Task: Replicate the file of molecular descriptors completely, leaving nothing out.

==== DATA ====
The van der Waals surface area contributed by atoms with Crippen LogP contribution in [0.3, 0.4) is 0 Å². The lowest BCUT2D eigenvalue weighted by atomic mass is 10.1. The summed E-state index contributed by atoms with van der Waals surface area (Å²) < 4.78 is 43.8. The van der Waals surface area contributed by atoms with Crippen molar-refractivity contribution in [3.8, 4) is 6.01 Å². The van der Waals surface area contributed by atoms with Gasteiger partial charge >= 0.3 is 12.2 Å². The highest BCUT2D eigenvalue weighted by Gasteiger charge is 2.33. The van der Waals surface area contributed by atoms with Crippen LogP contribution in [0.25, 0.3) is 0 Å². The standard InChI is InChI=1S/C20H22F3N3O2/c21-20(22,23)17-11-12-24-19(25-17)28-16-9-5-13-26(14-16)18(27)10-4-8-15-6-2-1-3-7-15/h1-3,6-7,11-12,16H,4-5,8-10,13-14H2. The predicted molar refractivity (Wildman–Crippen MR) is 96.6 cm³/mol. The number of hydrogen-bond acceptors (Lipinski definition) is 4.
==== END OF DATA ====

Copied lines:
The van der Waals surface area contributed by atoms with Crippen LogP contribution in [0.3, 0.4) is 0 Å². The lowest BCUT2D eigenvalue weighted by atomic mass is 10.1. The summed E-state index contributed by atoms with van der Waals surface area (Å²) < 4.78 is 43.8. The van der Waals surface area contributed by atoms with Crippen molar-refractivity contribution in [3.8, 4) is 6.01 Å². The van der Waals surface area contributed by atoms with Gasteiger partial charge >= 0.3 is 12.2 Å². The highest BCUT2D eigenvalue weighted by Gasteiger charge is 2.33. The van der Waals surface area contributed by atoms with Crippen LogP contribution in [0.25, 0.3) is 0 Å². The standard InChI is InChI=1S/C20H22F3N3O2/c21-20(22,23)17-11-12-24-19(25-17)28-16-9-5-13-26(14-16)18(27)10-4-8-15-6-2-1-3-7-15/h1-3,6-7,11-12,16H,4-5,8-10,13-14H2. The predicted molar refractivity (Wildman–Crippen MR) is 96.6 cm³/mol. The number of hydrogen-bond acceptors (Lipinski definition) is 4.